While we travel this year, Arthur and Eirlys will not be going to school. If we weren’t travelling, they would have started Reception and Year 2 this September (British Curriculum).
“World Schooling” is a fairly new educational/parenting buzz word. It works on the premise that experiencing the world first hand is the best education a child can get. It involves lots of travel, cultural experiences, flexibility and a varied amount of homeschooling. “Home Schooling” usually has more input from a set curriculum, based around that of the home country, but including a range of other experiences, depending on how those parent’s choose to homeschool and where they live. Like parenting and teaching, all homeschool experiences are so different! People choose to take their kids out of school for different reasons or different lengths of time. Some parents use homeschool centres, online tuition, forest schools, no curriculum at all…the options are never ending.
Tom and I believe that this year will be amazing for the kids and that they will learn loads as we travel, and by seeing and talking about everything as we go. We also do believe in the school system (although I completely see that it isn’t for everyone and love seeing all the ways different families home school). The British school system, and how it is applied in International Schools, is of course not perfect and most teachers agree that young children should be moving about more and learning more on the go than most schools manage, but it is what it is! So anyway, for us, doing a certain amount of formal schoolwork alongside all the experiences, was important. As a primary school teacher, I knew I wanted the children to stay on target with their academic skills and I knew where they would need to be by the end of our travel year.
We discussed our approach and came up with what we thought was important and what we could probably miss out. We looked at how strict we wanted to be with the time and regularity of lessons. We started collecting resources on USBs and getting together physical resources we thought we’d need. And this is how it goes…
We aim for 5 learning sessions a week and we do 2 activities each time.
Our “lazy” option is scrapbooking/drawing and writing in their travel diaries, followed by some mental Maths questions on their whiteboards. This is our fall back if none of us is in the mood for any proper work, but Tom and I feel like we should probably do something!
Our fun, “look at us being so cool and child centered” option is learning about whatever has held the children’s interest that day. For example, when we moved into our villa in Phuket the garden was full of millipedes. So we looked up the difference between millipedes and centipedes and found out what the ones in our garden were. Arthur and Eirlys then sketched the insects and wrote a little bit about what they had found out.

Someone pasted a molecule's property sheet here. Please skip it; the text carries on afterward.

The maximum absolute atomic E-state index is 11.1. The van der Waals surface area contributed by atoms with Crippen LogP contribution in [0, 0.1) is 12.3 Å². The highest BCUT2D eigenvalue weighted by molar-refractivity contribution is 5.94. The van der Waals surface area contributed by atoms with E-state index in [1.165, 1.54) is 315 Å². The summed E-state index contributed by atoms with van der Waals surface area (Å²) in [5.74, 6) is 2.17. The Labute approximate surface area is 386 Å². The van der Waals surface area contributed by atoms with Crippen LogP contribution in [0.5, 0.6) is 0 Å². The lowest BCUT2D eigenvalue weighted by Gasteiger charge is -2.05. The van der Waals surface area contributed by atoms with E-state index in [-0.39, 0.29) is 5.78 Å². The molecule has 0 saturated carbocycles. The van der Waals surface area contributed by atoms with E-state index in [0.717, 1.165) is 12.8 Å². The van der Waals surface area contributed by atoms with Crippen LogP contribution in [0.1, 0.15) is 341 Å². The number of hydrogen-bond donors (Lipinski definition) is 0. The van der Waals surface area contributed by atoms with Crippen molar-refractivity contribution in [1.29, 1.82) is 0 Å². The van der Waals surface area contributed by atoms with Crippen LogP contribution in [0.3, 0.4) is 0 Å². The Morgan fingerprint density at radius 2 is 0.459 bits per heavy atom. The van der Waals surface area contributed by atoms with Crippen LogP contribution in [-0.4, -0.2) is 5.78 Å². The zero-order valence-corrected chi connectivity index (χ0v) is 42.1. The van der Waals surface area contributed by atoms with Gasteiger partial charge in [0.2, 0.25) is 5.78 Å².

Our “oh god we actually have to teach them this” type of lesson is when I know that there is something they actually have to learn, like minusing/subtracting and I need to actually teach them the strategies for doing it. These lessons happen less because it is WAY harder to stay patient with your own kids and I am not the most patient of teachers anyway! Having said that, we have managed a bit and even Eirlys can subtract numbers up to 20 by counting back.
If we have done something a bit trickier or more hands on for the first activity, the second one is usually drawing, junk modelling, watching an educational TV programme or playing online games.
We don’t always manage all five sessions, but we do squeeze learning in elsewhere, all the time. We make sure the children (Bertie included) say hello and thank you in Thai and we will teach them new phrases wherever we go. They read the menus when we eat out or we look at tourist leaflets together. We also play A LOT of Top Trumps. Which are awesome! They are a whole load of fun, plus the kids read all the facts and it is great for their number reading and recognition as well.
Twinkl.com for themed powerpoints (environment, science, art etc), e-books with reading comprehensions, maths and spellings.
Natgeokids.com for games, reading and general fun facts.
We also use the internet all the time to look up stuff they are interested in.
½ lined and plain books for their travel diaries
Plain paper for sketching
Pencils, scissors, glue, tape etc
Whiteboards and pens
English and Maths Collins workbooks (year 1 and year 2) – amazon links are affiliated